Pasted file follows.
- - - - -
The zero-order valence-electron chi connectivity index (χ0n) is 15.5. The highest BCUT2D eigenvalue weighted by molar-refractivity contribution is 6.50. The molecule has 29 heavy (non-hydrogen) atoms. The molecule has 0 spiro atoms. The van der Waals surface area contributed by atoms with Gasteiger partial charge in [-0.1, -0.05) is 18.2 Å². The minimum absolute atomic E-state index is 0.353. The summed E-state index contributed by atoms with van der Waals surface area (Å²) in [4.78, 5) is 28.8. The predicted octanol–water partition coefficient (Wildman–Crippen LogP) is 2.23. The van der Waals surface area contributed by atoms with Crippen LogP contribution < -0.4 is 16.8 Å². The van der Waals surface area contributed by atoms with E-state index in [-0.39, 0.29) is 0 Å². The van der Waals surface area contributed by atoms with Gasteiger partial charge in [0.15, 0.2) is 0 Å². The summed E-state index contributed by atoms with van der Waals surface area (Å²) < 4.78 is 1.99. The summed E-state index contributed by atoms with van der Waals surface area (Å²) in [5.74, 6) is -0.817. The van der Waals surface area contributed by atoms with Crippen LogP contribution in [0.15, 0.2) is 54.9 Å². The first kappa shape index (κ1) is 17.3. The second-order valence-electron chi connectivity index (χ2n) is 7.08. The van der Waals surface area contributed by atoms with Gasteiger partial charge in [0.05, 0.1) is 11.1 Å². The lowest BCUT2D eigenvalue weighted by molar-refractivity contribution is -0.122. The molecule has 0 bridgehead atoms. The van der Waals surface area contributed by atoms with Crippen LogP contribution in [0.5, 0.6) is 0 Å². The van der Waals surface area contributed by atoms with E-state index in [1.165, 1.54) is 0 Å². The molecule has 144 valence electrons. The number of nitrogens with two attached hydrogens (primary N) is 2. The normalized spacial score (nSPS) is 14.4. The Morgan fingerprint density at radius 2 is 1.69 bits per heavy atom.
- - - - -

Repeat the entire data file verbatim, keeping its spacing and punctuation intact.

The zero-order valence-electron chi connectivity index (χ0n) is 15.5. The highest BCUT2D eigenvalue weighted by molar-refractivity contribution is 6.50. The molecule has 29 heavy (non-hydrogen) atoms. The molecule has 0 spiro atoms. The van der Waals surface area contributed by atoms with Gasteiger partial charge in [-0.1, -0.05) is 18.2 Å². The minimum absolute atomic E-state index is 0.353. The summed E-state index contributed by atoms with van der Waals surface area (Å²) in [4.78, 5) is 28.8. The predicted octanol–water partition coefficient (Wildman–Crippen LogP) is 2.23. The van der Waals surface area contributed by atoms with Crippen LogP contribution < -0.4 is 16.8 Å². The van der Waals surface area contributed by atoms with E-state index in [-0.39, 0.29) is 0 Å². The van der Waals surface area contributed by atoms with Gasteiger partial charge in [0.15, 0.2) is 0 Å². The summed E-state index contributed by atoms with van der Waals surface area (Å²) < 4.78 is 1.99. The summed E-state index contributed by atoms with van der Waals surface area (Å²) in [5.74, 6) is -0.817. The van der Waals surface area contributed by atoms with Crippen LogP contribution in [0.15, 0.2) is 54.9 Å². The first kappa shape index (κ1) is 17.3. The second-order valence-electron chi connectivity index (χ2n) is 7.08. The van der Waals surface area contributed by atoms with Gasteiger partial charge in [0.05, 0.1) is 11.1 Å². The lowest BCUT2D eigenvalue weighted by molar-refractivity contribution is -0.122. The molecule has 0 bridgehead atoms. The van der Waals surface area contributed by atoms with Crippen LogP contribution in [0.5, 0.6) is 0 Å². The van der Waals surface area contributed by atoms with E-state index in [1.165, 1.54) is 0 Å². The molecule has 144 valence electrons. The number of nitrogens with two attached hydrogens (primary N) is 2. The normalized spacial score (nSPS) is 14.4. The Morgan fingerprint density at radius 2 is 1.69 bits per heavy atom.